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Transport job cuts will be resisted

This article is over 12 years, 11 months old
Tube unions have pledged to fight any plans for Transport for London and London Underground to impose compulsory redundancies.
Issue 2137

Tube unions have pledged to fight any plans for Transport for London and London Underground to impose compulsory redundancies.

Management has responded to the economic crisis by attempting to cut costs by £2.4 billion.

It wants to balance its books to help pay for the £16 billion Crossrail project and to plug a multi-billion pound funding gap across the tube.

There are plans to cut 1,000 jobs on London Underground and hundreds more at Transport for London. Management claim that these will be “backroom” staff and will have no effect on the service.

But the unions have said that they will defend services and oppose compulsory redundancies.

Bob Crow, general secretary of the RMT union, said, “It seems if you are a banker you get protection, but if you are part of a team providing a public service you don’t.

“There is no way that London’s transport workers should be made to pay for the failure of the bankers and privateers whose greed has created the crisis our economy is now in.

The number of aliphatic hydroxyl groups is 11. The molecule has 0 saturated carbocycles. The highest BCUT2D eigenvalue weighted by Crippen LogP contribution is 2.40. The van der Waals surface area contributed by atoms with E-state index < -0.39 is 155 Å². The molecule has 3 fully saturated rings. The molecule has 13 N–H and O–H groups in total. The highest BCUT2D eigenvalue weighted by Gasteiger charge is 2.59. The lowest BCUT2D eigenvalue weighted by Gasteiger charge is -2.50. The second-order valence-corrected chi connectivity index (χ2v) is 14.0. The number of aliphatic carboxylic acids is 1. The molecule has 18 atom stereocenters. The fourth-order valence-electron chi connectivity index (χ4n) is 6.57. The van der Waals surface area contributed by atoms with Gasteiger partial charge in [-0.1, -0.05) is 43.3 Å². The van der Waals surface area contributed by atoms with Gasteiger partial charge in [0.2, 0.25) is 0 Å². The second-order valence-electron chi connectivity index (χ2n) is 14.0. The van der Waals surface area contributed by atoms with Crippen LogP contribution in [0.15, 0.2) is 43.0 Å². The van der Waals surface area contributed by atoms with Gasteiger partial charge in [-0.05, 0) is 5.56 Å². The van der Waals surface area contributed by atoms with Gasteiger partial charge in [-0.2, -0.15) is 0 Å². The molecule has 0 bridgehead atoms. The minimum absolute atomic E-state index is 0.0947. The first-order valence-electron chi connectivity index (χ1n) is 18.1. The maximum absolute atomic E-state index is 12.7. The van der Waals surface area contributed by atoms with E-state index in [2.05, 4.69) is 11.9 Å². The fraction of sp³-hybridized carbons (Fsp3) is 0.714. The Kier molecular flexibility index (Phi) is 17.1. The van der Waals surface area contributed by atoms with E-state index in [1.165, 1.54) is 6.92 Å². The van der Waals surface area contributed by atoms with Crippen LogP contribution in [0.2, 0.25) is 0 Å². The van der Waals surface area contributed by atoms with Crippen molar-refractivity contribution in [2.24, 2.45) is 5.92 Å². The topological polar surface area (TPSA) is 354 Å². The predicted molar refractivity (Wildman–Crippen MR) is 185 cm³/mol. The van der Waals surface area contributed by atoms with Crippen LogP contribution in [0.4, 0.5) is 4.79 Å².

“And there is no way that redundancies on this scale can be implemented without affecting the level of service.

“If Boris Johnson, the mayor of London, is looking for efficiencies he should bring the Tube Lines PPP contracts back in house.

“Any attempt to impose compulsory redundancies among our members or to undermine their terms and conditions will be met with a ballot for industrial action.”

Gerry Doherty, the TSSA union general secretary, said, “We shall defend services and oppose any compulsory redundancies with every weapon at our disposal.”

There is also a dispute brewing on the tube over pay, after management delayed talks.

Tube power workers

Power workers responsible for finding and fixing faults on London’s tube power supply began the first of six new overnight strikes at 19.59 last Sunday.

The RMT members struck after their employer, EDF Energy Powerlink, failed to deliver pay parity with non-shift colleagues.

The two dozen “shift testers”, who have already stopped work three times, also plan to strike for 12 hours starting at 19.59 on Wednesday of this week, 11, 15 and 22 of February and 1 March.

Docklands Light Railway

A strike by members of the RMT in the control room of the Docklands Light Railway over changes to weekend working hours was suspended on Monday.

This came after Serco Docklands agreed to leave existing roster arrangements in place pending the outcome of further talks.

Northern Rail

Over 2,200 members of the RMT at the Northern Rail company are being balloted for strikes over a “comprehensive breakdown” in industrial relations.


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